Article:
Social Inequality - Social Inequality It is plain and...

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Social InequalityIt is plain and simple. Inequality in our society is inevitable. Ever since the creation of so-ciety there has been an existence of unequal opportunities for different people and groups based on their position and statuses within it. The opportunities, rewards, benefits, wealth, etc. have then been stratified amongst the social hierarchy. Along with the unequal dispersement of pros-perity comes perceptions of the individuals that belong to certain positions within the social structure. These opinions become reiterated and engrained into the social structure making mo-bility within the frame work resistant. This concept is usually either unknown to an individual in society, or they have a misinterpretation of how unequally society is stratified. This error, or ab-sence in the understanding of social structure from members of our society can prevent progress in terms of social equality. The misconception that our society is equally stratified begins early on in life. For exam-ple, high school textbooks introduce America as it was during colonial times; A country with middle class people and middle class goals. Representing our country as a society with no class differences implies that it is a place of open opportunity that is built on an idea of upward mobil-ity. If these textbooks discussed the prevalent topic of inequality in our society then they could describe the changes in our class structure over time. Unfortunately, most history textbooks rarely mention terms such as "social class," "social stratification," "class structure," and "inequal-ity." A lack of education on these concepts allows students to be oblivious to the idea that social structure influences their beliefs and actions. No knowledge of social class and inequality is detrimental to not only the students, but the country as a whole. This uninformed perception of SOCIAL INEQUALITY1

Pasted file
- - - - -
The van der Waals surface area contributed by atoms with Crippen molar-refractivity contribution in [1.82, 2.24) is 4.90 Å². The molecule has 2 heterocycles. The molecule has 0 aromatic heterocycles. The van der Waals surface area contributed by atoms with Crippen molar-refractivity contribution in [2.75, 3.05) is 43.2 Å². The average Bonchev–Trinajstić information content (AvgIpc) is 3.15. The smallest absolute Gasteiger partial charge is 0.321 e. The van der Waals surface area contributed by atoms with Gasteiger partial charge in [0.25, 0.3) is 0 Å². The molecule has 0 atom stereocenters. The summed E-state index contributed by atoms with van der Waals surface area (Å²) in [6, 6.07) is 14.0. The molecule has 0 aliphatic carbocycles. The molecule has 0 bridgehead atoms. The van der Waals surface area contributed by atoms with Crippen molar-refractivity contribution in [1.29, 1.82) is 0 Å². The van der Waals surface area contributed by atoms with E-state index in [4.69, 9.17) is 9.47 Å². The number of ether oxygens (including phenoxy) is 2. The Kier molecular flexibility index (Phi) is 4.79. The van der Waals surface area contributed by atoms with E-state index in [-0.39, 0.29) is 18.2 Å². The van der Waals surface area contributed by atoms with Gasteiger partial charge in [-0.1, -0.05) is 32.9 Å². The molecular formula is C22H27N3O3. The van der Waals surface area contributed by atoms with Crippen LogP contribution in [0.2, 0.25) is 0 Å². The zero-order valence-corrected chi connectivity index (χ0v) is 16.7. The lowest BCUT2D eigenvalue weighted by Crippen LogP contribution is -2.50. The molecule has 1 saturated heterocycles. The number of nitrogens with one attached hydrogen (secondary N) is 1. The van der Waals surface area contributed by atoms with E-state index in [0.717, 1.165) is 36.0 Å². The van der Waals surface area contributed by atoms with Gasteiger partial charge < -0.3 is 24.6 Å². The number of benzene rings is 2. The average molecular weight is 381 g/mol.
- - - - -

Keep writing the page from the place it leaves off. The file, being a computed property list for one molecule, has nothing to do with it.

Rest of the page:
social structure in the United States allows people to remain ignorant in their thoughts and ac-tions. Education on the topic of social class is vital because many argue, including James Loewen, that it is, "the single most important variable in society" (Loewen, 1995, 321). Through-out our entire lives it corresponds with nearly every other social characteristic of people. (Loewen, 1995).It is clear that the United States has taken colossal steps in terms of racial equality since times of slavery and the civil rights movement. Many Americans even claim that our country no longer has a problem with major and widespread racial discrimination. This common belief amongst white Americans is distorted. In fact, it is arguable that racial inequality will forever be inescapable in our society. This is due to systematic racism, defined as, "a system of oppression made up of many thousands of everyday acts of mistreatment of black Americans by white Americans" (Feagin, 2000, 357). Most white Americans think of racism as an extremity, in turn, isolating it to Ku Klux Klan type scenarios. When in all actuality racism is a system gradually

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